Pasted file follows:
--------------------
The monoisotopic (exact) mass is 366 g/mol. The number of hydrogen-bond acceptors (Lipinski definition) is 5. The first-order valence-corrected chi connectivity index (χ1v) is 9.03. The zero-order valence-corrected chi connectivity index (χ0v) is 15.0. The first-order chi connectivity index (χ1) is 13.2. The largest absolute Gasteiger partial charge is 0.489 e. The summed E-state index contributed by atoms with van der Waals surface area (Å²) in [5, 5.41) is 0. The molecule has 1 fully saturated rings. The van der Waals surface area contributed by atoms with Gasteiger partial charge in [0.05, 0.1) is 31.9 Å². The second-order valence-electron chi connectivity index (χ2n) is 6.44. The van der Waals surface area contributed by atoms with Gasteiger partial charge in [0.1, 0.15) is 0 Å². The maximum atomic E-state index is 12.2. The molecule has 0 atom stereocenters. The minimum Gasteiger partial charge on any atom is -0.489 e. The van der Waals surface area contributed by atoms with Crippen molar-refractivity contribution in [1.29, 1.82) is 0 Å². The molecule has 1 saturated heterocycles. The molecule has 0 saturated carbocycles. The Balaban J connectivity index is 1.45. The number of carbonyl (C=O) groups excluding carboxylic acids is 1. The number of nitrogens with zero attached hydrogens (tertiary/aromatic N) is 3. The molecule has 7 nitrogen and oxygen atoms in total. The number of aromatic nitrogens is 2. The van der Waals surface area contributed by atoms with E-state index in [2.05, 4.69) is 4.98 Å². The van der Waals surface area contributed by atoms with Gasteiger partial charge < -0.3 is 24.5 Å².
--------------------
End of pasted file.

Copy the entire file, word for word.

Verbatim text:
The monoisotopic (exact) mass is 366 g/mol. The number of hydrogen-bond acceptors (Lipinski definition) is 5. The first-order valence-corrected chi connectivity index (χ1v) is 9.03. The zero-order valence-corrected chi connectivity index (χ0v) is 15.0. The first-order chi connectivity index (χ1) is 13.2. The largest absolute Gasteiger partial charge is 0.489 e. The summed E-state index contributed by atoms with van der Waals surface area (Å²) in [5, 5.41) is 0. The molecule has 1 fully saturated rings. The van der Waals surface area contributed by atoms with Gasteiger partial charge in [0.05, 0.1) is 31.9 Å². The second-order valence-electron chi connectivity index (χ2n) is 6.44. The van der Waals surface area contributed by atoms with Gasteiger partial charge in [0.1, 0.15) is 0 Å². The maximum atomic E-state index is 12.2. The molecule has 0 atom stereocenters. The minimum Gasteiger partial charge on any atom is -0.489 e. The van der Waals surface area contributed by atoms with Crippen molar-refractivity contribution in [1.29, 1.82) is 0 Å². The molecule has 1 saturated heterocycles. The molecule has 0 saturated carbocycles. The Balaban J connectivity index is 1.45. The number of carbonyl (C=O) groups excluding carboxylic acids is 1. The number of nitrogens with zero attached hydrogens (tertiary/aromatic N) is 3. The molecule has 7 nitrogen and oxygen atoms in total. The number of aromatic nitrogens is 2. The van der Waals surface area contributed by atoms with E-state index in [2.05, 4.69) is 4.98 Å². The van der Waals surface area contributed by atoms with Gasteiger partial charge < -0.3 is 24.5 Å².